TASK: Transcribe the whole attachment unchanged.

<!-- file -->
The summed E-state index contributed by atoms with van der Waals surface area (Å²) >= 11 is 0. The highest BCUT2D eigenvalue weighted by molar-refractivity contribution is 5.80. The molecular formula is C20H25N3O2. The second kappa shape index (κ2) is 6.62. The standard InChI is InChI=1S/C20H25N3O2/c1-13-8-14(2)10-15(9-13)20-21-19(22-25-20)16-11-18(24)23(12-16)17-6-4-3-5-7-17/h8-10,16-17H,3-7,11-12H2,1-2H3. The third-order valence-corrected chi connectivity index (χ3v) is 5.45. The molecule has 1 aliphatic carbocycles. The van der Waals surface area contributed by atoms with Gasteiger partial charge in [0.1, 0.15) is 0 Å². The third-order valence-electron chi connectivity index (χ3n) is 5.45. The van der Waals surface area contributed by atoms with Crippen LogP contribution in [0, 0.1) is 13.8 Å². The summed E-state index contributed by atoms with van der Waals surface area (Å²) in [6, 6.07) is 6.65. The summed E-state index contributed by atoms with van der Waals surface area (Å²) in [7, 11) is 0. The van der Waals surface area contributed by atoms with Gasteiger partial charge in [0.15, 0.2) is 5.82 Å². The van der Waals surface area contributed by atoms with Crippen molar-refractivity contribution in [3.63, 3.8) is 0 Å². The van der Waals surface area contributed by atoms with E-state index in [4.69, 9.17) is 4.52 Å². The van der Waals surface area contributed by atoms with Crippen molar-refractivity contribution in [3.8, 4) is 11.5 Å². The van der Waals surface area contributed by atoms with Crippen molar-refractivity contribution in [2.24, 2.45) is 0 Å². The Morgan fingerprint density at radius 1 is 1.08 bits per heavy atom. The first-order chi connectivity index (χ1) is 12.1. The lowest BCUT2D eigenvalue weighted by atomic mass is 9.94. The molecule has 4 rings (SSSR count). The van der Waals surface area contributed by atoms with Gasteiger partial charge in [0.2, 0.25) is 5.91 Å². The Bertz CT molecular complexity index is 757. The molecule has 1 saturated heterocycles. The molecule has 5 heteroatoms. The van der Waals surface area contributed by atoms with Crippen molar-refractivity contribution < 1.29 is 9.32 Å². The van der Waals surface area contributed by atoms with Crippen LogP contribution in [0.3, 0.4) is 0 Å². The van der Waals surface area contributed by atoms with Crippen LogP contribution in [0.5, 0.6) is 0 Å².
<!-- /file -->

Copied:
The summed E-state index contributed by atoms with van der Waals surface area (Å²) >= 11 is 0. The highest BCUT2D eigenvalue weighted by molar-refractivity contribution is 5.80. The molecular formula is C20H25N3O2. The second kappa shape index (κ2) is 6.62. The standard InChI is InChI=1S/C20H25N3O2/c1-13-8-14(2)10-15(9-13)20-21-19(22-25-20)16-11-18(24)23(12-16)17-6-4-3-5-7-17/h8-10,16-17H,3-7,11-12H2,1-2H3. The third-order valence-corrected chi connectivity index (χ3v) is 5.45. The molecule has 1 aliphatic carbocycles. The van der Waals surface area contributed by atoms with Gasteiger partial charge in [0.1, 0.15) is 0 Å². The third-order valence-electron chi connectivity index (χ3n) is 5.45. The van der Waals surface area contributed by atoms with Crippen LogP contribution in [0, 0.1) is 13.8 Å². The summed E-state index contributed by atoms with van der Waals surface area (Å²) in [6, 6.07) is 6.65. The summed E-state index contributed by atoms with van der Waals surface area (Å²) in [7, 11) is 0. The van der Waals surface area contributed by atoms with Gasteiger partial charge in [0.15, 0.2) is 5.82 Å². The van der Waals surface area contributed by atoms with Crippen molar-refractivity contribution in [3.63, 3.8) is 0 Å². The van der Waals surface area contributed by atoms with E-state index in [4.69, 9.17) is 4.52 Å². The van der Waals surface area contributed by atoms with Crippen molar-refractivity contribution in [3.8, 4) is 11.5 Å². The van der Waals surface area contributed by atoms with Crippen molar-refractivity contribution in [2.24, 2.45) is 0 Å². The Morgan fingerprint density at radius 1 is 1.08 bits per heavy atom. The first-order chi connectivity index (χ1) is 12.1. The lowest BCUT2D eigenvalue weighted by atomic mass is 9.94. The molecule has 4 rings (SSSR count). The van der Waals surface area contributed by atoms with Gasteiger partial charge in [0.2, 0.25) is 5.91 Å². The Bertz CT molecular complexity index is 757. The molecule has 1 saturated heterocycles. The molecule has 5 heteroatoms. The van der Waals surface area contributed by atoms with Crippen molar-refractivity contribution < 1.29 is 9.32 Å². The van der Waals surface area contributed by atoms with Crippen LogP contribution in [0.3, 0.4) is 0 Å². The van der Waals surface area contributed by atoms with Crippen LogP contribution in [0.5, 0.6) is 0 Å².